Monday, July 4, 2016

Australia can't decide - or can we?

In years to come, we might think back on the 2016 federal election with the fondest of memories. How we all rolled up to our local meeting points, grabbed a sausage or haloumi roll and a pastry, posted a quick selfie and took a cheeky punt on whether Malcolm or Bill would win the day. Waved a few pleasant hellos to neighbours and friends as we made our way back home again. Then quietly went on with our business, on a glorious winters' day.

Has the 2016 federal election offered up a treat?
Then came the surreal finish - no clear result, and nothing for the politicians or journalists to talk about for the rest of the weekend, other than themselves. Of course, they diligently set about doing that, with much early commentary focusing on the major parties' low primary count amid the seemingly relentless rise of minors, micros and independents. What does this mean for the future of Australia's democracy? Who could have seen it coming? Who's to blame? What will happen next?

It makes sense for the media to spend all its time looking at the parties and the politicians, because that's where the personalities are. That's the drama. That's what makes federal election coverage such wonderful entertainment. But we grow a little tired of it here on the Brown Couch, so we've decided to look at some of the policy implications of the election instead. And we think there are two take-home messages that, if read correctly, could mark the 2016 federal election as an extremely important moment in whatever's currently left of Australia's housing policy landscape.

The first is that Australians were asked to run screaming from changes to negative gearing and the capital gains tax discount, and we did not. The time, effort and expense put in by several real estate agents and other interested groups, who sought to paint a picture of certain disaster if tax breaks for landlords are wound back, has gone unrewarded. This is a good sign. Politicians and policy-makers of all persuasions should take note - Australians have swung towards housing affordability instead.

The second key message is that Australians were expected to turn their backs on higher budget deficits to pay for health and education over the next few years, and we did not. Perhaps there is recognition across Australia, after all, that economic growth can come from putting money into services that matter, rather than another tax cut. Of course tax cuts would result in growth for some, but there's no guarantee it would flow on to much of what the country desperately needs.

This brings us back to affordable housing. Australia needs that as much as everything else right now. And it's been shown, even within the last decade, that government investment in housing creates jobs and growth. When the Rudd Government responded to the Global Financial Crisis with the Nation Building Economic Stimulus plan in 2009, it included the Social Housing Initiative. Under the program, the nation poured more than $5billion into the construction and repair of its social housing portfolios. The program was evaluated by KPMG in 2013, and was found to have a strong economic impact as well as a social one. It resulted in the creation of 9,000 full-time and 14,000 part-time jobs in construction and trades. KPMG estimated that for every one dollar spent in the program, an extra thirty cents in turnover was generated in the economy, amounting to around $1.5billion per year over the course of the program.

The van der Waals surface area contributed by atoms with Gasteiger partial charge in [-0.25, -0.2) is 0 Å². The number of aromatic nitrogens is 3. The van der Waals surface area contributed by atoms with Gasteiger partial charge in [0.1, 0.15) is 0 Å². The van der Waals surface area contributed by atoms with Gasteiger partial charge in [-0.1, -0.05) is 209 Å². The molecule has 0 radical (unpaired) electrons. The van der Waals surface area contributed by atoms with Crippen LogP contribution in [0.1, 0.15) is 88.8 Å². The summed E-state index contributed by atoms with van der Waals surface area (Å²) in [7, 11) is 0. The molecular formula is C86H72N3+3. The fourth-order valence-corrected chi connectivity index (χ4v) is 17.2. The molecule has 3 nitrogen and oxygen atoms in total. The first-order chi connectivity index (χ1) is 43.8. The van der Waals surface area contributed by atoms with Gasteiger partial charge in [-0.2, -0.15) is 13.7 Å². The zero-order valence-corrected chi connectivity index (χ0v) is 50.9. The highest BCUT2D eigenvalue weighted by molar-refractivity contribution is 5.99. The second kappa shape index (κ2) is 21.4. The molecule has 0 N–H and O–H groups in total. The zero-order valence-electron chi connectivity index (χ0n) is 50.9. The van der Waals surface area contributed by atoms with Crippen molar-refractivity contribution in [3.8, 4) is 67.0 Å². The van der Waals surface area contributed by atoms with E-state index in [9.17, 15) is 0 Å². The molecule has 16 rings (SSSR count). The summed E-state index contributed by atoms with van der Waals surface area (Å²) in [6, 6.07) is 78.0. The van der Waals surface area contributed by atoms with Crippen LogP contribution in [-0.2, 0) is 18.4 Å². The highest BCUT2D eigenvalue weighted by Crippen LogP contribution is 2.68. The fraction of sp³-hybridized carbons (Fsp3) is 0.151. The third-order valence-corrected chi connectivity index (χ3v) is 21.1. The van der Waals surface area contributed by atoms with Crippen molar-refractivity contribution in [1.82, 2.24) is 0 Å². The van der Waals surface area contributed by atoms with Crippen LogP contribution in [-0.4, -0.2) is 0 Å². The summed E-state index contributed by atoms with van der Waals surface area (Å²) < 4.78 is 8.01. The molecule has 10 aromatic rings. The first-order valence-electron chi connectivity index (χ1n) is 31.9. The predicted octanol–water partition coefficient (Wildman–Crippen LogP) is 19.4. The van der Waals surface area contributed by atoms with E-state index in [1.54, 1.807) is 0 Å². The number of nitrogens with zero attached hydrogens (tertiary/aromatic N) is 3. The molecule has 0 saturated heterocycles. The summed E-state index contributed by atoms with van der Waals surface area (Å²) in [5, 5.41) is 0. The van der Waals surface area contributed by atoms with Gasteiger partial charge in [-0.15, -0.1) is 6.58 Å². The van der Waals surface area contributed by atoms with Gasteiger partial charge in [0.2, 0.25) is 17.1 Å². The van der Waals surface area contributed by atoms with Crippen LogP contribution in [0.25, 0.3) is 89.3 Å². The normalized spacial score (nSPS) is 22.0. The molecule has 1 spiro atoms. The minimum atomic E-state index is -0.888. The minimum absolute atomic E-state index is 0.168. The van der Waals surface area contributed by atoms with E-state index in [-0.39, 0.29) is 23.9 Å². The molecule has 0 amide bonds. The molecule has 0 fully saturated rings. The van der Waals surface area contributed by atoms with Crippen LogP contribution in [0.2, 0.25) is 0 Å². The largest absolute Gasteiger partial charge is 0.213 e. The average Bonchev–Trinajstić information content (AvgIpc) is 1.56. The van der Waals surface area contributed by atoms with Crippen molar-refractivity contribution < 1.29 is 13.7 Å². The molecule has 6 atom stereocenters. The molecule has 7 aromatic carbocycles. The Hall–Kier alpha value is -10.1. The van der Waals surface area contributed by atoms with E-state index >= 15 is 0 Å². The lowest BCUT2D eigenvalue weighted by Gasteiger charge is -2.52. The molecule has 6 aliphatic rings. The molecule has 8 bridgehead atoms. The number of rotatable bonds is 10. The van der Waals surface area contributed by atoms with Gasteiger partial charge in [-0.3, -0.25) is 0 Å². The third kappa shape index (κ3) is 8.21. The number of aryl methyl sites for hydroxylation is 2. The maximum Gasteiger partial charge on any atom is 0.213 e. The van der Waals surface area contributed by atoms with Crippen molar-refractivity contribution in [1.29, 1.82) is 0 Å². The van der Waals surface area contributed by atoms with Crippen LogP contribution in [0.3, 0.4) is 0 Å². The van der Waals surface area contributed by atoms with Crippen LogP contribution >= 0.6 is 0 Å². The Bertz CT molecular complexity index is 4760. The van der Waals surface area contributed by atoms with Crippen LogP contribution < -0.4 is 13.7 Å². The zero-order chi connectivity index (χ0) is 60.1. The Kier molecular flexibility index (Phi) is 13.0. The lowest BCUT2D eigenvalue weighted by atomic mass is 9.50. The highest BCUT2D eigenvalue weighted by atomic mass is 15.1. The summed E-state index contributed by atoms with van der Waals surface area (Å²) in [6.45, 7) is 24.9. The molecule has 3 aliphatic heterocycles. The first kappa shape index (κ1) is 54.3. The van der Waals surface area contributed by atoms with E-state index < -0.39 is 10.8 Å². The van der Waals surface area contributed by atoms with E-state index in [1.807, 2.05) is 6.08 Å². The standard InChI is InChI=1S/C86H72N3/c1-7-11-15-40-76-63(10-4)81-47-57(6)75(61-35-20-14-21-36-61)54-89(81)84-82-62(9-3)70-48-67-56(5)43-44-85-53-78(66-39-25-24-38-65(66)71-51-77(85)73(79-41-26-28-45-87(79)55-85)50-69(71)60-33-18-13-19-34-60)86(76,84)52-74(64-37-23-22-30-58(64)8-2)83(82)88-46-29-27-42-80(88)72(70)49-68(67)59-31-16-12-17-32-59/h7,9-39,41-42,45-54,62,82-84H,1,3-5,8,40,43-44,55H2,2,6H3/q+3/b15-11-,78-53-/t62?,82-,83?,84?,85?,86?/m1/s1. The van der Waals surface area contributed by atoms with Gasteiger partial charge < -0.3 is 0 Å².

While addressing housing advocates about the Social Housing Initiative at its outset, then Minister for Housing Tanya Plibersek hailed it as a "once in a lifetime opportunity" to grow the portfolio. While that may be true of a $5billion+ injection of funds, it needn't be true of the policy in principle.

This election, Australians have demonstrated a tolerance for government spending on key social services and projects. We've also shown the importance of housing affordability as a national goal. Whoever finally wins the day should take note of this, and implement a national housing strategy that includes both tax reform to fix the private rental market, and a plan to invest in new affordable rental housing across Australia.

If the politicians and journalists stop talking about themselves for long enough to notice this, the 2016 federal election might just become the stuff of legend.


  1. I was pleasantly surprised at how fellow Australians stirred every pot of the election, that they could. This morning, rifling through a major newspaper that did its best to give biased information before the election, I felt a warm glow for Aussies. We are not dumb. We are hurting though and the polies have not been listening. They may want to now.

  2. I think it's ironic that the libs promote trickle down economics instead of investing in the middle class when our economy seems absolutely dependant on a socialist country I.e China.


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